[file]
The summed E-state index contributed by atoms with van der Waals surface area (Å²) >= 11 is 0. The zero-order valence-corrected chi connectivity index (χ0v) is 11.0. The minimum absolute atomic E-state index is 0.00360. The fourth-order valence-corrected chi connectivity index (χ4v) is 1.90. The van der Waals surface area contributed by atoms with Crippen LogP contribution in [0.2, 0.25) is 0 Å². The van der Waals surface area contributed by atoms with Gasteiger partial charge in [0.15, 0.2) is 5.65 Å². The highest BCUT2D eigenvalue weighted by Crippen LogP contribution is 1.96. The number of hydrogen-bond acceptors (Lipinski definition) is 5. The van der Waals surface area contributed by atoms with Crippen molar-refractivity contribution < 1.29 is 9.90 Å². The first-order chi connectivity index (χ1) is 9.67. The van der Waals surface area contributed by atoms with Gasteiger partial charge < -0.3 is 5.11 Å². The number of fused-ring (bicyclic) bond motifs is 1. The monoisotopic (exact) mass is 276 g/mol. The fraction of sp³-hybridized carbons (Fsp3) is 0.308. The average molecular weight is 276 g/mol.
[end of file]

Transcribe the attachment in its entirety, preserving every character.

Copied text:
The summed E-state index contributed by atoms with van der Waals surface area (Å²) >= 11 is 0. The zero-order valence-corrected chi connectivity index (χ0v) is 11.0. The minimum absolute atomic E-state index is 0.00360. The fourth-order valence-corrected chi connectivity index (χ4v) is 1.90. The van der Waals surface area contributed by atoms with Crippen LogP contribution in [0.2, 0.25) is 0 Å². The van der Waals surface area contributed by atoms with Gasteiger partial charge in [0.15, 0.2) is 5.65 Å². The highest BCUT2D eigenvalue weighted by Crippen LogP contribution is 1.96. The number of hydrogen-bond acceptors (Lipinski definition) is 5. The van der Waals surface area contributed by atoms with Crippen molar-refractivity contribution < 1.29 is 9.90 Å². The first-order chi connectivity index (χ1) is 9.67. The van der Waals surface area contributed by atoms with Gasteiger partial charge < -0.3 is 5.11 Å². The number of fused-ring (bicyclic) bond motifs is 1. The monoisotopic (exact) mass is 276 g/mol. The fraction of sp³-hybridized carbons (Fsp3) is 0.308. The average molecular weight is 276 g/mol.